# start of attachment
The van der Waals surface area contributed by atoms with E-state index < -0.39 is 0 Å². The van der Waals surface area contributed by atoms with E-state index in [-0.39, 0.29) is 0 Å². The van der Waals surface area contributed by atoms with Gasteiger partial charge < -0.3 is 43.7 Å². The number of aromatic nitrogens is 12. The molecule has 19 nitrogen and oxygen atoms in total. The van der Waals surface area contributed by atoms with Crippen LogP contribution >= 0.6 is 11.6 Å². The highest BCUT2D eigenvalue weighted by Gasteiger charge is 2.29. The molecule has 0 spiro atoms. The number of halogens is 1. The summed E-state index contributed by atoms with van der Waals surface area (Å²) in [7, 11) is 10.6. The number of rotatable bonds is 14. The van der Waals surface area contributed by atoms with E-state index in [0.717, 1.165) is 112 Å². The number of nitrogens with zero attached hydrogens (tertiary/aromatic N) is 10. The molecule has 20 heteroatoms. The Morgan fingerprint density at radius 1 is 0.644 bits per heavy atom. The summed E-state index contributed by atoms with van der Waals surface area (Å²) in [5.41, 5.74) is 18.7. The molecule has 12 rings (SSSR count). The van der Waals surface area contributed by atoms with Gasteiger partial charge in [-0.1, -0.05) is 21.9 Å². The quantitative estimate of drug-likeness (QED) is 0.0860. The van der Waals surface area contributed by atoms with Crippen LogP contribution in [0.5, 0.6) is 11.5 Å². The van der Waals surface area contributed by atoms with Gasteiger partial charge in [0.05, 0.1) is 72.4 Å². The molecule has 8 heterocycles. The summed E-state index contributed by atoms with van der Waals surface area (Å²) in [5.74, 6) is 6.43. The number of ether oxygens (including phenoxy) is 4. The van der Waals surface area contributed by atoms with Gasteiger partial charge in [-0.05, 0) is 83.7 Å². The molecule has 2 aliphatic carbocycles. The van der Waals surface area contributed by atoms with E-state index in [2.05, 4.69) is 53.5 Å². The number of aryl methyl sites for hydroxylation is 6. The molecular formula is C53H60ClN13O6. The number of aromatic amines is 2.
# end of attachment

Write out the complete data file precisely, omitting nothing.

The van der Waals surface area contributed by atoms with E-state index < -0.39 is 0 Å². The van der Waals surface area contributed by atoms with E-state index in [-0.39, 0.29) is 0 Å². The van der Waals surface area contributed by atoms with Gasteiger partial charge < -0.3 is 43.7 Å². The number of aromatic nitrogens is 12. The molecule has 19 nitrogen and oxygen atoms in total. The van der Waals surface area contributed by atoms with Crippen LogP contribution >= 0.6 is 11.6 Å². The highest BCUT2D eigenvalue weighted by Gasteiger charge is 2.29. The molecule has 0 spiro atoms. The number of halogens is 1. The summed E-state index contributed by atoms with van der Waals surface area (Å²) in [7, 11) is 10.6. The number of rotatable bonds is 14. The van der Waals surface area contributed by atoms with E-state index in [0.717, 1.165) is 112 Å². The number of nitrogens with zero attached hydrogens (tertiary/aromatic N) is 10. The molecule has 20 heteroatoms. The Morgan fingerprint density at radius 1 is 0.644 bits per heavy atom. The summed E-state index contributed by atoms with van der Waals surface area (Å²) in [5.41, 5.74) is 18.7. The molecule has 12 rings (SSSR count). The van der Waals surface area contributed by atoms with Gasteiger partial charge in [-0.1, -0.05) is 21.9 Å². The quantitative estimate of drug-likeness (QED) is 0.0860. The van der Waals surface area contributed by atoms with Crippen LogP contribution in [0.5, 0.6) is 11.5 Å². The van der Waals surface area contributed by atoms with Gasteiger partial charge in [0.05, 0.1) is 72.4 Å². The molecule has 8 heterocycles. The summed E-state index contributed by atoms with van der Waals surface area (Å²) in [5.74, 6) is 6.43. The number of ether oxygens (including phenoxy) is 4. The van der Waals surface area contributed by atoms with Gasteiger partial charge in [-0.05, 0) is 83.7 Å². The molecule has 2 aliphatic carbocycles. The van der Waals surface area contributed by atoms with E-state index in [2.05, 4.69) is 53.5 Å². The number of aryl methyl sites for hydroxylation is 6. The molecular formula is C53H60ClN13O6. The number of aromatic amines is 2.